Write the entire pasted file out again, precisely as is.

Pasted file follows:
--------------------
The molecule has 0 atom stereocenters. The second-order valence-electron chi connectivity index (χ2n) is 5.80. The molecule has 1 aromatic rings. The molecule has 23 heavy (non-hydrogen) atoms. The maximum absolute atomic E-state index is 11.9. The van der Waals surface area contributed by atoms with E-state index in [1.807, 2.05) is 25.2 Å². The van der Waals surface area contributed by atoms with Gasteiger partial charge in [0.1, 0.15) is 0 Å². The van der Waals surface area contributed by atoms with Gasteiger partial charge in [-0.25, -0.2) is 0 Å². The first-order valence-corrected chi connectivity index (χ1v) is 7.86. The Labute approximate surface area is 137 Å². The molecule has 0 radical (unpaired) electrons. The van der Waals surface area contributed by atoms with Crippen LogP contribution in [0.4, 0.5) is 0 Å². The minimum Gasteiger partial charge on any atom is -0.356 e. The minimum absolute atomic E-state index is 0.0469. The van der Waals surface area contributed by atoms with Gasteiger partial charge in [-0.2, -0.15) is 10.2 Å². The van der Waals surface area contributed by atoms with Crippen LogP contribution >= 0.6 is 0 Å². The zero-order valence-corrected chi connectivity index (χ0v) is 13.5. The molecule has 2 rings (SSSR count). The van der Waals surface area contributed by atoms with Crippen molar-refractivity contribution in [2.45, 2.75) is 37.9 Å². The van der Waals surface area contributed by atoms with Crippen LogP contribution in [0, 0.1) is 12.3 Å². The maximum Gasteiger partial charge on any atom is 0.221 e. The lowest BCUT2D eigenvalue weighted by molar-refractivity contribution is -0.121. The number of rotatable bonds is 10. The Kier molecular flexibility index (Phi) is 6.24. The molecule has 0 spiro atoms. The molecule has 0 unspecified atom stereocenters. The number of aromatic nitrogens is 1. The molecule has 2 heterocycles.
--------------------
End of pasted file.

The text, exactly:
The molecule has 0 atom stereocenters. The second-order valence-electron chi connectivity index (χ2n) is 5.80. The molecule has 1 aromatic rings. The molecule has 23 heavy (non-hydrogen) atoms. The maximum absolute atomic E-state index is 11.9. The van der Waals surface area contributed by atoms with E-state index in [1.807, 2.05) is 25.2 Å². The van der Waals surface area contributed by atoms with Gasteiger partial charge in [0.1, 0.15) is 0 Å². The van der Waals surface area contributed by atoms with Gasteiger partial charge in [-0.25, -0.2) is 0 Å². The first-order valence-corrected chi connectivity index (χ1v) is 7.86. The Labute approximate surface area is 137 Å². The molecule has 0 radical (unpaired) electrons. The van der Waals surface area contributed by atoms with Crippen LogP contribution in [0.4, 0.5) is 0 Å². The minimum Gasteiger partial charge on any atom is -0.356 e. The minimum absolute atomic E-state index is 0.0469. The van der Waals surface area contributed by atoms with Gasteiger partial charge in [-0.2, -0.15) is 10.2 Å². The van der Waals surface area contributed by atoms with Crippen LogP contribution >= 0.6 is 0 Å². The zero-order valence-corrected chi connectivity index (χ0v) is 13.5. The molecule has 2 rings (SSSR count). The van der Waals surface area contributed by atoms with Crippen molar-refractivity contribution in [2.45, 2.75) is 37.9 Å². The van der Waals surface area contributed by atoms with Crippen LogP contribution in [0, 0.1) is 12.3 Å². The maximum Gasteiger partial charge on any atom is 0.221 e. The lowest BCUT2D eigenvalue weighted by molar-refractivity contribution is -0.121. The number of rotatable bonds is 10. The Kier molecular flexibility index (Phi) is 6.24. The molecule has 0 spiro atoms. The molecule has 0 unspecified atom stereocenters. The number of aromatic nitrogens is 1. The molecule has 2 heterocycles.